Alexander Larman

The dark side of Ted Lasso

Why does the show only skirt its most interesting themes?

  • From Spectator Life
Jason Sudeikis as Ted Lasso [Alamy]

You’ll know where you are with Ted Lasso – the third season of which has just started on Apple TV – as soon as you hear the Marcus Mumford co-written theme song. It peddles a sort of sub-Coldplay uplift, with a lot of big, meaningless anthemic ‘yeah’s in the chorus. Bright, accessible, catchy and instantly forgettable, you still enjoy hearing it every time you watch a new episode.

And that’s the show in microcosm: cheery, amusing and utterly inconsequential. Yet somehow the Jason Sudeikis vehicle has become not only Apple TV’s biggest hit to date, but the most Emmy-nominated comedy in recent years. It has won for everyone from Sudeikis (who has two Emmys and two Golden Globes for his work on the show) to Brett Goldstein and Hannah Waddingham, who play, respectively, the surly veteran footballer Roy Kent and Rebecca, the owner of AFC Richmond, the football club that Lasso is hired to coach with hilarious consequences. 

At a time when most situation comedy is either insipid or unfunny, there’s something heartening about the way that Ted Lasso takes its potentially clichéd situation (‘fish out of water American ends up charming all those stiff-assed Brits’) and manages to make it fresh and amusing. In addition to the lead actors, there’s a fine selection of British comic thespians on hand, from the ever-unctuous Anthony Head as Waddingham’s suave but appalling ex-husband and business rival, to Downton Abbey’s Jeremy Swift as Higgins, AFC’s bumbling director of football operations. It’s also impossible not to enjoy James Lance as the journalist-turned-author Trent Crimm, always ready with an awkward question for the ever-cheery Ted.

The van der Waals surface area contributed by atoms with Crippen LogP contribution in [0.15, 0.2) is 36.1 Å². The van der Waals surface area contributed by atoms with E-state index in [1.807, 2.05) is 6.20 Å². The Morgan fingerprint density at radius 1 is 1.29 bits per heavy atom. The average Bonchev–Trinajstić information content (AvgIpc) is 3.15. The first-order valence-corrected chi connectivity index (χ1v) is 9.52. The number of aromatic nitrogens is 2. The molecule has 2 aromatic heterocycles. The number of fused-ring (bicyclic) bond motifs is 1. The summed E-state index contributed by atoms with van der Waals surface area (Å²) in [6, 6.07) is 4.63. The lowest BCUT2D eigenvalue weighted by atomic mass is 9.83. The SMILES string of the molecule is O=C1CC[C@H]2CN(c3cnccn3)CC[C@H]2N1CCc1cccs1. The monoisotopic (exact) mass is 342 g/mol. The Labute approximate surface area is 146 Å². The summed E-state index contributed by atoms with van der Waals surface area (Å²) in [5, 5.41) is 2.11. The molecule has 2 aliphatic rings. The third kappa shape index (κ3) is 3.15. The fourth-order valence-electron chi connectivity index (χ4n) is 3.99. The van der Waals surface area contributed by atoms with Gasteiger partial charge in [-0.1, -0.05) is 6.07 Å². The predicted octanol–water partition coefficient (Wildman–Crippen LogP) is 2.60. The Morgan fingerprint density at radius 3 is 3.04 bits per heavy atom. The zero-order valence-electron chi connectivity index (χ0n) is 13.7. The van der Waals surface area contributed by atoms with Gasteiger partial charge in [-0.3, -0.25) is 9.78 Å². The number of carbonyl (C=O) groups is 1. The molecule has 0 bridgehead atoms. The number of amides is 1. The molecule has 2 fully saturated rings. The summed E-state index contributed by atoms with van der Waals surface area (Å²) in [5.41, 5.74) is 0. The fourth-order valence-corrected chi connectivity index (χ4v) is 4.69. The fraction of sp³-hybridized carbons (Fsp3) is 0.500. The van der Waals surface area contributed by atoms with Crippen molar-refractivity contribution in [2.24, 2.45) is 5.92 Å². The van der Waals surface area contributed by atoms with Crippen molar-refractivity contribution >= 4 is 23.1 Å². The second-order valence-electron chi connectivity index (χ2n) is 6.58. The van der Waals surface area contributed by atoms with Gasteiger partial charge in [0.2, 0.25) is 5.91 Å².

It’s frustrating that Ted Lasso constantly flirts with the idea of darker and more interesting territory, only to return to a comfort zone of hugs and one-liners

Such is the show’s popularity that the cast (including, naturally, Crimm) headed to the White House last week to discuss the issue of mental health.

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